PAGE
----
Since most of Shakespeare is blank verse, lines that rhyme stand out, indicating that they’re probably important. That doesn’t mean the actor has to punch the rhyme, but if Shakespeare decided the character thinks these words are important, then the actor ought to think they’re important, too. Sing-song monotony, however, is not the goal, either, so Earley makes a case for the punctuation and the broken line. Semi-colons and colons should be seen as breathing spaces, and the broken line as a pause for thought. Just because Shakespeare wrote in a specific rhythm--ten syllables alternatingly stressed and unstressed--doesn’t mean he didn’t expect his characters, and therefore his actors, to pause, stop, and wait occasionally.
The sounds and tempo the words make are also meaningful. William Butler Yeats, another poet of the theater, explained when he read some of his works that he was going to do it “with great emphasis upon the rhythm” because he’d worked so hard to get it in the poem. With a vocabulary of over 30,000 words, Shakespeare wasn’t limited to one or two words for each meaning; certainly, as a poet, he selected words for both meaning and sound. And not just the sound of individual words, but the rhythms they create together is also significant.
These aren’t answers, but hints too often ignored by actors who want to make the poetry sound like common prose speech. As Yeats insisted concerning his verses, “I will not read them as if they were prose.” This is one aspect where context comes into importance. One of the most damaging decisions an actor or director can make is to treat Shakespeare’s characters as if they were ordinary, modern folks, say out of an afternoon soap opera. Ordinary folks don’t talk poetry, but, possibly more importantly, they seldom get as passionate as Shakespeare’s characters do.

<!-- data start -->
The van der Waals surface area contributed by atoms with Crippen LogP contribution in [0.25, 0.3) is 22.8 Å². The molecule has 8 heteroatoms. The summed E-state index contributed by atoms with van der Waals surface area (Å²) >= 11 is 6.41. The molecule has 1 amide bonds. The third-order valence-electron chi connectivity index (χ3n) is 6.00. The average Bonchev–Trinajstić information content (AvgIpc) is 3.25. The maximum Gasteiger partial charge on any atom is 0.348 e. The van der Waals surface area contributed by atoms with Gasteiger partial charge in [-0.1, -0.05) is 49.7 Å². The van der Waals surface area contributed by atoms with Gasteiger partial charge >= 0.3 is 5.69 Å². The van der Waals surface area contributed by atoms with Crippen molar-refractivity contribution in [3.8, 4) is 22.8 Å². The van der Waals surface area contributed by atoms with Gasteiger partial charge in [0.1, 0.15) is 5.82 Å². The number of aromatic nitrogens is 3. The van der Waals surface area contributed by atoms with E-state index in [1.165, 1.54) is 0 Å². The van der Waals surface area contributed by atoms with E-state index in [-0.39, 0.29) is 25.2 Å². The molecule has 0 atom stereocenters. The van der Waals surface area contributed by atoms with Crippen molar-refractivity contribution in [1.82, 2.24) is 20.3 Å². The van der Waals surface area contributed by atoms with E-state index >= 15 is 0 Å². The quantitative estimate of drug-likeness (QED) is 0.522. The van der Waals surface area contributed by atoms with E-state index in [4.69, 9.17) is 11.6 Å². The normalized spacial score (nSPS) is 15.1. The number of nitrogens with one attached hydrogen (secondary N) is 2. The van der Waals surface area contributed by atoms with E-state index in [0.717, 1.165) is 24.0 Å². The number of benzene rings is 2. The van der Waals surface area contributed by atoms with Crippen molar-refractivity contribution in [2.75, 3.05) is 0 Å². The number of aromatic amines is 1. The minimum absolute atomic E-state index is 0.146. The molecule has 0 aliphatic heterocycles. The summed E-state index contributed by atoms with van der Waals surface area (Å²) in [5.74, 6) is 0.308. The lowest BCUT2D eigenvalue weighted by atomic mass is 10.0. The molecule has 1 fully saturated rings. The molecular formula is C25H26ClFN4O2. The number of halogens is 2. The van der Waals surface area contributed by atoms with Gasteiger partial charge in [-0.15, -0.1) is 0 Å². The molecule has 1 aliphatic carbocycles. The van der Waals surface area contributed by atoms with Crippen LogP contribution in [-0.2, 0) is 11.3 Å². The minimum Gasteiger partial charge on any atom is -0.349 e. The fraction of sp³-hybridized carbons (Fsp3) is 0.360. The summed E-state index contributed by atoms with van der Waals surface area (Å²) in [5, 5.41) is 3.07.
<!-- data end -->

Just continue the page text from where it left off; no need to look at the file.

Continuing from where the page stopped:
Can you imagine a Romeo without a consuming passion for Juliet?
A Tybalt whose hatred for Romeo is all macho posturing?
A Lysander who feels nothing more than puppy-love for Hermia?
A Helena with a teenage crush on her Demetrius?
Shakespeare’s characters are rarely cool or dispassionate. What seems to be missing in cases when a production of Shakespeare goes wan is the ability to come to grips with the poetry on any level other than ordinary speech. Flattening out the poetic rhythms inevitably flattens the poetic content, too. Portraying such loves and hates requires much more than volume and poses. Or merely handling the poetry with aplomb. There must be a belief that convinces us that the lovers literally cannot live without one another; that the enemies would go to any lengths to defeat each other. If an actor’s unable to handle heightened language, he’ll likely be equally unable to raise the stakes for his character above the quotidian concerns of everyday people. It’s this lack of high-stakes acting that strips the characters in those productions that fail to soar of their grand passions and ultimately renders them unbelievable and unsatisfying. Remember here one of Shakespeare’s clearest acting lessons: “Suit the action to the word, the word to the action.” (Don’t forget, either, that the dramatist, while warning against overacting, added: “Be not too tame neither.”)
The upshot, missed apparently by many actors encountering Shakespeare, is that “the actor must give the words their due recognition in the act of performing them,” as Earley writes. “There are no easy and simple rules to follow except obeying Shakespeare’s sound score. . . . Shakespeare traffics his words through their vocal colors. And he gives you paths and byways that lead you through a speech until you begin to act him with your own kind of courage and authority.” It wouldn’t be inappropriate to say of Shakespeare, “It’s in the words!”